UK Economy May Look Different Post Covid-19:
Last week we continued to sit in the coronavirus holding pattern that’s dominated most of the summer. Lower infection rates have seen lockdown rules relaxed. But this has been followed by spikes in infection that have required a step back. So far these have been localised, and hopefully improved testing and tracing will keep it that way. This points to a longer-term problem that some industries just aren’t very Covid compatible. Bars and restaurants, for example, will be under sustained pressure until the virus is no longer a threat. And who knows how long that will be! So, how the UK economy will look post Covid-19 is still anyone’s guess.
The governor of the Bank of England hinted at this problem during the past week too. He warned against locking the economy into its precoronavirus state. Eventually the furlough scheme will need to give way to the reality that some jobs are never coming back. For now, Government support is preventing high unemployment from further damaging the economy. We hope this support remains a while longer, even though it needs to end to allow the economy to adapt.
US: Unemployment Remains High as Coronavirus Recovery Stalls:
Persistently high job losses are being matched by slower new job creation. The monthly US non-farms payrolls report shows 1.8 million new jobs were created in July. But this is a big drop from 4.8 million in June. Concern about unemployment and the relative strength of the US economic recovery has had a substantial impact. Last week saw the yield on US 10-year Treasuries hit a new all-time low. And that came even as the S&P 500 continued its rise.
UK Economy: Sterling Hits Five Month High as BOE Presents Positive View:
A relatively positive view on the UK economy and weak US dollar has seen sterling rise to its highest value since early March. Last Thursday sterling hit $1.31. It also rose against the euro after the Bank of England concluded its Monetary Policy Meeting. The bank kept interest rates unchanged at 0.1 per cent and maintained the current size of its bond buying programme. It said it does not expect GDP to reach precoronavirus levels until the end of 2021. Robust consumer spending is expected to drive a faster recovery. But the central forecast is for GDP in 2020 to be 5 per cent below 2019 levels. The bank confirmed negative interest rates are an option in its policy toolbox. However, it is not something it is actively considering.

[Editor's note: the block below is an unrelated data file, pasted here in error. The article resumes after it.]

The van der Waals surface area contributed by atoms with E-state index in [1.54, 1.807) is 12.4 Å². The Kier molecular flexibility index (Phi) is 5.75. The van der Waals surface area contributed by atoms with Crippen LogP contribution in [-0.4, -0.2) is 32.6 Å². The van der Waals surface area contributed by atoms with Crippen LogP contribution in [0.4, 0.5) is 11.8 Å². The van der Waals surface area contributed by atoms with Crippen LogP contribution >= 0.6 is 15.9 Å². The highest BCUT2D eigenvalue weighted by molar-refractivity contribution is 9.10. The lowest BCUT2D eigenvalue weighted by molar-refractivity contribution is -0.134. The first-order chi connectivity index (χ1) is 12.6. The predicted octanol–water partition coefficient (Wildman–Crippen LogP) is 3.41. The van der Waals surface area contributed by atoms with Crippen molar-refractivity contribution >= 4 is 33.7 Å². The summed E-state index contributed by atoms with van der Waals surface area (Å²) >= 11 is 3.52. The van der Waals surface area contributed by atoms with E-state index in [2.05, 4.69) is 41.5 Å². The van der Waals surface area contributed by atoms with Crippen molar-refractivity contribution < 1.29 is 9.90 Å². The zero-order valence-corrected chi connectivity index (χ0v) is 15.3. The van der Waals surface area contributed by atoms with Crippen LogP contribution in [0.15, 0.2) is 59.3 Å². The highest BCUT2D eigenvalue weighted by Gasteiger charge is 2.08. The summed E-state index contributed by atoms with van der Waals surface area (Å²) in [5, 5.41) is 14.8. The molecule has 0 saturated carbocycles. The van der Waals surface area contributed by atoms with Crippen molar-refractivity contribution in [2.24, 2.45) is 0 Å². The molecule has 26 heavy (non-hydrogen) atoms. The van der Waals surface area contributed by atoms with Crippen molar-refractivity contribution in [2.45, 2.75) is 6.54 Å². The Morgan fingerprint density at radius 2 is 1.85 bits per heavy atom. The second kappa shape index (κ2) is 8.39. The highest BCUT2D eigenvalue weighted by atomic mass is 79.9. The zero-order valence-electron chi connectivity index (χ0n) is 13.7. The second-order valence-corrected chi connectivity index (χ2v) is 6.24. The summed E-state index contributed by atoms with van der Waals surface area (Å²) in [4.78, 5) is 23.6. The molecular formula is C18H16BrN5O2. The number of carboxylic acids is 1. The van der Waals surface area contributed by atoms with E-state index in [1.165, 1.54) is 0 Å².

Stronger sterling has weighed on UK equity markets recently. Oil companies and miners have seen their share values fall as overseas revenues are reduced in value by a stronger pound.
China: Tech Sell-off After US Moves to Ban TikTok and WeChat:
Donald Trump sparked a sell-off in Chinese technology companies last week. This was fuelled by his announcement of a US-wide ban on Chinese social media platforms TikTok and WeChat. The US president signed an executive order which will force US companies to end all transactions with them within 45 days. TikTok has been under attack from Trump for weeks. Microsoft is currently in talks to buy it from owner Bytedance. WeChat is a social media and payments platform owned by Chinese tech giant Tencent Holdings. It currently generates very little revenue in the US but a wider ban on dealing with Tencent could be damaging.
Tencent has been one of the strongest performers in the Hang Seng index this year. But its shares closed last week down 5 per cent. Bytedance is a privately held company but Trump’s attack caused a wider sell-off in Chinese technology companies. Alibaba and JD.com also saw their share values plunge in the last trading session of the week.